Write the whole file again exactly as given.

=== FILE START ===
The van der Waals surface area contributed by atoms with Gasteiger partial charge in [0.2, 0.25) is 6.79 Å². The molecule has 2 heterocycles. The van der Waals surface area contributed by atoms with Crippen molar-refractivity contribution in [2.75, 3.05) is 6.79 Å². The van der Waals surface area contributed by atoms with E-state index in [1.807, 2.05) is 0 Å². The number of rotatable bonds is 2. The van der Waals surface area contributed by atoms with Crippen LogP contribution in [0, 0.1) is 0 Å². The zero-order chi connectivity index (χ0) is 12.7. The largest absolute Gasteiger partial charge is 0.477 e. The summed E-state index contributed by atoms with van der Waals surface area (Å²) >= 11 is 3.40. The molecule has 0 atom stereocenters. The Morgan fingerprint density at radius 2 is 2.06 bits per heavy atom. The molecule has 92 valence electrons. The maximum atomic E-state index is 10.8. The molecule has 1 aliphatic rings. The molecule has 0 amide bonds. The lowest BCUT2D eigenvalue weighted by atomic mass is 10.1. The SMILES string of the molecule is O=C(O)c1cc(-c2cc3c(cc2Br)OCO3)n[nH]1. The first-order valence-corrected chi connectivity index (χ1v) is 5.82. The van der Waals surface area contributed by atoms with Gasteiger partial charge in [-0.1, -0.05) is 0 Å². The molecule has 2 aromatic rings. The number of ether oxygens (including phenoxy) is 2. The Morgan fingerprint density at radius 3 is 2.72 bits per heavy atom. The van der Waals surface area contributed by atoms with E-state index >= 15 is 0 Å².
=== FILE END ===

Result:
The van der Waals surface area contributed by atoms with Gasteiger partial charge in [0.2, 0.25) is 6.79 Å². The molecule has 2 heterocycles. The van der Waals surface area contributed by atoms with Crippen molar-refractivity contribution in [2.75, 3.05) is 6.79 Å². The van der Waals surface area contributed by atoms with E-state index in [1.807, 2.05) is 0 Å². The number of rotatable bonds is 2. The van der Waals surface area contributed by atoms with Crippen LogP contribution in [0, 0.1) is 0 Å². The zero-order chi connectivity index (χ0) is 12.7. The largest absolute Gasteiger partial charge is 0.477 e. The summed E-state index contributed by atoms with van der Waals surface area (Å²) >= 11 is 3.40. The molecule has 0 atom stereocenters. The Morgan fingerprint density at radius 2 is 2.06 bits per heavy atom. The molecule has 92 valence electrons. The maximum atomic E-state index is 10.8. The molecule has 1 aliphatic rings. The molecule has 0 amide bonds. The lowest BCUT2D eigenvalue weighted by atomic mass is 10.1. The SMILES string of the molecule is O=C(O)c1cc(-c2cc3c(cc2Br)OCO3)n[nH]1. The first-order valence-corrected chi connectivity index (χ1v) is 5.82. The van der Waals surface area contributed by atoms with Gasteiger partial charge in [-0.1, -0.05) is 0 Å². The molecule has 2 aromatic rings. The number of ether oxygens (including phenoxy) is 2. The Morgan fingerprint density at radius 3 is 2.72 bits per heavy atom. The van der Waals surface area contributed by atoms with E-state index >= 15 is 0 Å².